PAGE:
People experiencing long COVID often experience job or relationship repercussions due to their condition, and many feel a sense of shame, according to new survey findings published in PLOS One.
The numbers of people experiencing long-term COVID complications is high and growing as high infection rates persist. For example, the United Kingdom's Office for National Statistics estimated that 2.3 million residents are living with long COVID.
Those experiencing long COVID have anecdotally reported stigma due to their conditions, but until now, little was known about how common it is.
High levels of stigma experiences and perceptions
For the study, UK researchers surveyed participants who were part of an earlier online long-COVID survey. In the November 2021 follow-up, 966 people responded to 13 questions developed to tease out three types of stigma. They include enacted stigma, in which people were treated unfairly because of their condition. The team also examined internalized, such as feeling ashamed or embarrassed, and anticipated stigma.
Overall, 95% of respondents experienced at least one type of stigma "sometimes," with 76% experiencing it "often" or "always."
When researchers drilled down into the different types of stigma, they found that nearly two thirds (63%) had experienced stigma, such as people they care about stopping contact. Meanwhile, 91% said they expected to experience stigma, such as assuming that others don't consider long COVID a real illness. And 86% said they felt a profound sense of shame, meaning they were embarrassed and felt very different from people who don't have long COVID.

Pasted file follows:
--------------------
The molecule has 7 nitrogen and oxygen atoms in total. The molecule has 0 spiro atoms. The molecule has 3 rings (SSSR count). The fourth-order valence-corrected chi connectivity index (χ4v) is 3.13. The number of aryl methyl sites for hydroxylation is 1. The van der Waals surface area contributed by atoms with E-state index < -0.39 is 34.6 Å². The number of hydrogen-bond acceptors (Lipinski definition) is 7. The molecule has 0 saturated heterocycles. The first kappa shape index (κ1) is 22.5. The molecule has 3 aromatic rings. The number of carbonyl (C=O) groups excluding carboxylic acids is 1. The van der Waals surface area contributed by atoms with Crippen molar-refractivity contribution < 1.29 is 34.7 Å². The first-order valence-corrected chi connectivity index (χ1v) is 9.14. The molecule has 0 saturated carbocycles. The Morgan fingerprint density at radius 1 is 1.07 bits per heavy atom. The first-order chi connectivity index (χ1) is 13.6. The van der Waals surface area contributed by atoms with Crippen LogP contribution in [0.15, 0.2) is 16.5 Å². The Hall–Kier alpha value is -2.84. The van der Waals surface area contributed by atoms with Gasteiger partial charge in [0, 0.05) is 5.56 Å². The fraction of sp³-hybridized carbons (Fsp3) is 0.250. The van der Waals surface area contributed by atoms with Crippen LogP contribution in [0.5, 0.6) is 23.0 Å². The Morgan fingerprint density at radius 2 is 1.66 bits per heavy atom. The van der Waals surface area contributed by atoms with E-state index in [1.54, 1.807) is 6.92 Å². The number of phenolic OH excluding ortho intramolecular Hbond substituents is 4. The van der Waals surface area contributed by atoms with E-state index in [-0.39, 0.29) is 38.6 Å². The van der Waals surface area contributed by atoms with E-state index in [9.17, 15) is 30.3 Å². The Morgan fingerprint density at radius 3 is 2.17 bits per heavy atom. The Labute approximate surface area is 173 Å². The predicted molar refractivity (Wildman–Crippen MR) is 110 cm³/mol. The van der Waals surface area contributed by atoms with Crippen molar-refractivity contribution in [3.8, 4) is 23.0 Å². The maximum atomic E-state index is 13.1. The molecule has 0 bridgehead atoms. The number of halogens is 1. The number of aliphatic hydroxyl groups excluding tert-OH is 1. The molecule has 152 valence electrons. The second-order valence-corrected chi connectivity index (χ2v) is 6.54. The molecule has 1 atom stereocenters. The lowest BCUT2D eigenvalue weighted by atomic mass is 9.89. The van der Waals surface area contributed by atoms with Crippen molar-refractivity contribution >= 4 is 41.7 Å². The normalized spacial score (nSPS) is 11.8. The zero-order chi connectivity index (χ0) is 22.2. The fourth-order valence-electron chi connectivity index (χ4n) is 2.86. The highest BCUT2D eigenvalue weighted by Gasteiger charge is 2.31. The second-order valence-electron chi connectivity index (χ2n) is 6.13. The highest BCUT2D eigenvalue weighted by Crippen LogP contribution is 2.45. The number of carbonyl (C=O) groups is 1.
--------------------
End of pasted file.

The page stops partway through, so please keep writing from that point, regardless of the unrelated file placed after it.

Marija Pantelic, MSc, DPhil, a public health lecturer at Brighton and Sussex Medical School, led the development of the stigma questions, which were based on input from people in a long-COVID support group. In a news release, she said the research team was shocked at how prevalent the stigma is. "But the findings also empower us to do something about it. With the stigma questionnaire we developed, we can measure changes over time and the effectiveness of urgently needed anti-stigma interventions."
Stigma more common with clinical diagnosis
The group also found that people with a clinical diagnosis of long COVID were more likely to report stigma than peers who didn't have a formal diagnosis. Nisreen Alwan, MBChB, PhD, professor of public health at the University of Southampton and study coauthor, said it's not clear why. "Perhaps because they are more likely to share their health status with others or perhaps because they have engaged more with health services."
Pantelic said stigma is known to come with dire health consequences for other long-term health conditions, such as asthma, depression, and HIV. "Fear of stigma is also likely to drive people away from health services and other support, which over time has detrimental consequences on people’s physical and mental health."